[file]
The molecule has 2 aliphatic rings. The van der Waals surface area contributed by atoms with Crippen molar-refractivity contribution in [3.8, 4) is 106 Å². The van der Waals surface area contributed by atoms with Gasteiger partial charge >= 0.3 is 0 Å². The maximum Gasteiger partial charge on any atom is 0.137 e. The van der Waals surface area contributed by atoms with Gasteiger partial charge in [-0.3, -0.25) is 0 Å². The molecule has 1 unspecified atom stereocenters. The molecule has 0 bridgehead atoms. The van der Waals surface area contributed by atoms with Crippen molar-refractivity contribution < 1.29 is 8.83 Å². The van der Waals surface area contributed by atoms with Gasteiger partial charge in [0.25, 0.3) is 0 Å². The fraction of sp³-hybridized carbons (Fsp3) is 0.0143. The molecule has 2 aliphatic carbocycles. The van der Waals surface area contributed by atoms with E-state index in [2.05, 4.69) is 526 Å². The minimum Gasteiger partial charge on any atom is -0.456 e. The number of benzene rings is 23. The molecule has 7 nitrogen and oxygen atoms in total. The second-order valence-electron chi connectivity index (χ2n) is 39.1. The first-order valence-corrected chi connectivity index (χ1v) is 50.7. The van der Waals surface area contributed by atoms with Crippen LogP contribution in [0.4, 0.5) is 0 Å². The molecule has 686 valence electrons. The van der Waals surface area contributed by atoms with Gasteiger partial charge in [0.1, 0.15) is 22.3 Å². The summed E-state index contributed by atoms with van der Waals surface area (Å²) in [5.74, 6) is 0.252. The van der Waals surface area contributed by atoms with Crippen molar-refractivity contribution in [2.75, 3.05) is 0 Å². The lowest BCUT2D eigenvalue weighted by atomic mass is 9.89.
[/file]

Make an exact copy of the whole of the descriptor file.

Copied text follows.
The molecule has 2 aliphatic rings. The van der Waals surface area contributed by atoms with Crippen molar-refractivity contribution in [3.8, 4) is 106 Å². The van der Waals surface area contributed by atoms with Gasteiger partial charge >= 0.3 is 0 Å². The maximum Gasteiger partial charge on any atom is 0.137 e. The van der Waals surface area contributed by atoms with Gasteiger partial charge in [-0.3, -0.25) is 0 Å². The molecule has 1 unspecified atom stereocenters. The molecule has 0 bridgehead atoms. The van der Waals surface area contributed by atoms with Crippen molar-refractivity contribution < 1.29 is 8.83 Å². The van der Waals surface area contributed by atoms with Gasteiger partial charge in [0.25, 0.3) is 0 Å². The fraction of sp³-hybridized carbons (Fsp3) is 0.0143. The molecule has 2 aliphatic carbocycles. The van der Waals surface area contributed by atoms with E-state index in [2.05, 4.69) is 526 Å². The minimum Gasteiger partial charge on any atom is -0.456 e. The number of benzene rings is 23. The molecule has 7 nitrogen and oxygen atoms in total. The second-order valence-electron chi connectivity index (χ2n) is 39.1. The first-order valence-corrected chi connectivity index (χ1v) is 50.7. The van der Waals surface area contributed by atoms with Crippen LogP contribution in [0.4, 0.5) is 0 Å². The molecule has 686 valence electrons. The van der Waals surface area contributed by atoms with Gasteiger partial charge in [0.1, 0.15) is 22.3 Å². The summed E-state index contributed by atoms with van der Waals surface area (Å²) in [5.74, 6) is 0.252. The van der Waals surface area contributed by atoms with Crippen molar-refractivity contribution in [2.75, 3.05) is 0 Å². The lowest BCUT2D eigenvalue weighted by atomic mass is 9.89.